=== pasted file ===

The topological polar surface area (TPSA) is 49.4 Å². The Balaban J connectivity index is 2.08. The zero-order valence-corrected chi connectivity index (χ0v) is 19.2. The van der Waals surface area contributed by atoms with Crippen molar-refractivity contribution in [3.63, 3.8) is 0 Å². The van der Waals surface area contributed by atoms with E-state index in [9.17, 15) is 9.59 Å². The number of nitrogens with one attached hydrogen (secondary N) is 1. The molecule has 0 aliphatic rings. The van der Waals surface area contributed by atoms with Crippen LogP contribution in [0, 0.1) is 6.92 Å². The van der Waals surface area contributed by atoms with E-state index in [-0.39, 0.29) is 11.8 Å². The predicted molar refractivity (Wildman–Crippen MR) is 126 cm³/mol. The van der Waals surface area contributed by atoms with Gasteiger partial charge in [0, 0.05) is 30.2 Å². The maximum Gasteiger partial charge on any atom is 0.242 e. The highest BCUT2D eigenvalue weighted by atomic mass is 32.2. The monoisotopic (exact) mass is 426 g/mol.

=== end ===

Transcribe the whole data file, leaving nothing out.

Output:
The topological polar surface area (TPSA) is 49.4 Å². The Balaban J connectivity index is 2.08. The zero-order valence-corrected chi connectivity index (χ0v) is 19.2. The van der Waals surface area contributed by atoms with Crippen molar-refractivity contribution in [3.63, 3.8) is 0 Å². The van der Waals surface area contributed by atoms with E-state index in [9.17, 15) is 9.59 Å². The number of nitrogens with one attached hydrogen (secondary N) is 1. The molecule has 0 aliphatic rings. The van der Waals surface area contributed by atoms with Crippen LogP contribution in [0, 0.1) is 6.92 Å². The van der Waals surface area contributed by atoms with E-state index in [-0.39, 0.29) is 11.8 Å². The predicted molar refractivity (Wildman–Crippen MR) is 126 cm³/mol. The van der Waals surface area contributed by atoms with Gasteiger partial charge in [0, 0.05) is 30.2 Å². The maximum Gasteiger partial charge on any atom is 0.242 e. The highest BCUT2D eigenvalue weighted by atomic mass is 32.2. The monoisotopic (exact) mass is 426 g/mol.